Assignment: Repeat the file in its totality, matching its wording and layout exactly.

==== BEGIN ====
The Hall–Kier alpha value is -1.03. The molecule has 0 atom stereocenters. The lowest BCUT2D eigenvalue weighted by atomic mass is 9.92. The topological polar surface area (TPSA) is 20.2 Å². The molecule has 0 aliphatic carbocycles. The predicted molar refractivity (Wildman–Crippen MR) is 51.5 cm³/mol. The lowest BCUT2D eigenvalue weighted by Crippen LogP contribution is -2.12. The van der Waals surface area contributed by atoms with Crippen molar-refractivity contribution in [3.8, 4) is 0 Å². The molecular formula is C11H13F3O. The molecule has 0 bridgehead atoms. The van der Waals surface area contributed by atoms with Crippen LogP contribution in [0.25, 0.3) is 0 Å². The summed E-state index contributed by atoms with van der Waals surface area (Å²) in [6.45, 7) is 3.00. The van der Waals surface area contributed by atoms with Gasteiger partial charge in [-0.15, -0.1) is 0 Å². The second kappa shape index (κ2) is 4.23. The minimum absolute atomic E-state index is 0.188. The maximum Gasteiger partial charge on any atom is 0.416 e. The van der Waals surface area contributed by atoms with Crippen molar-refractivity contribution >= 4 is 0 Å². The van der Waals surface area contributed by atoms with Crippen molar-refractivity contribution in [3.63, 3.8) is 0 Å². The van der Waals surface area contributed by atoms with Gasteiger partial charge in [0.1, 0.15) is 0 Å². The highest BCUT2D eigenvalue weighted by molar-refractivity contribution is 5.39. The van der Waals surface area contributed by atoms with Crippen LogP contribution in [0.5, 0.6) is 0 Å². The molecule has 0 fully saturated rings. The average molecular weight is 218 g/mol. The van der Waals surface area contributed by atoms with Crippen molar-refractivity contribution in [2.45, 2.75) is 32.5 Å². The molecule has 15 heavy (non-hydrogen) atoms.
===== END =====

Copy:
The Hall–Kier alpha value is -1.03. The molecule has 0 atom stereocenters. The lowest BCUT2D eigenvalue weighted by atomic mass is 9.92. The topological polar surface area (TPSA) is 20.2 Å². The molecule has 0 aliphatic carbocycles. The predicted molar refractivity (Wildman–Crippen MR) is 51.5 cm³/mol. The lowest BCUT2D eigenvalue weighted by Crippen LogP contribution is -2.12. The van der Waals surface area contributed by atoms with Crippen molar-refractivity contribution in [3.8, 4) is 0 Å². The molecular formula is C11H13F3O. The molecule has 0 bridgehead atoms. The van der Waals surface area contributed by atoms with Crippen LogP contribution in [0.25, 0.3) is 0 Å². The summed E-state index contributed by atoms with van der Waals surface area (Å²) in [6.45, 7) is 3.00. The van der Waals surface area contributed by atoms with Gasteiger partial charge in [-0.15, -0.1) is 0 Å². The second kappa shape index (κ2) is 4.23. The minimum absolute atomic E-state index is 0.188. The maximum Gasteiger partial charge on any atom is 0.416 e. The van der Waals surface area contributed by atoms with Crippen molar-refractivity contribution >= 4 is 0 Å². The van der Waals surface area contributed by atoms with Crippen molar-refractivity contribution in [3.63, 3.8) is 0 Å². The van der Waals surface area contributed by atoms with Gasteiger partial charge in [0.1, 0.15) is 0 Å². The highest BCUT2D eigenvalue weighted by molar-refractivity contribution is 5.39. The van der Waals surface area contributed by atoms with Crippen LogP contribution in [0.5, 0.6) is 0 Å². The molecule has 0 fully saturated rings. The average molecular weight is 218 g/mol. The van der Waals surface area contributed by atoms with Crippen molar-refractivity contribution in [2.45, 2.75) is 32.5 Å². The molecule has 15 heavy (non-hydrogen) atoms.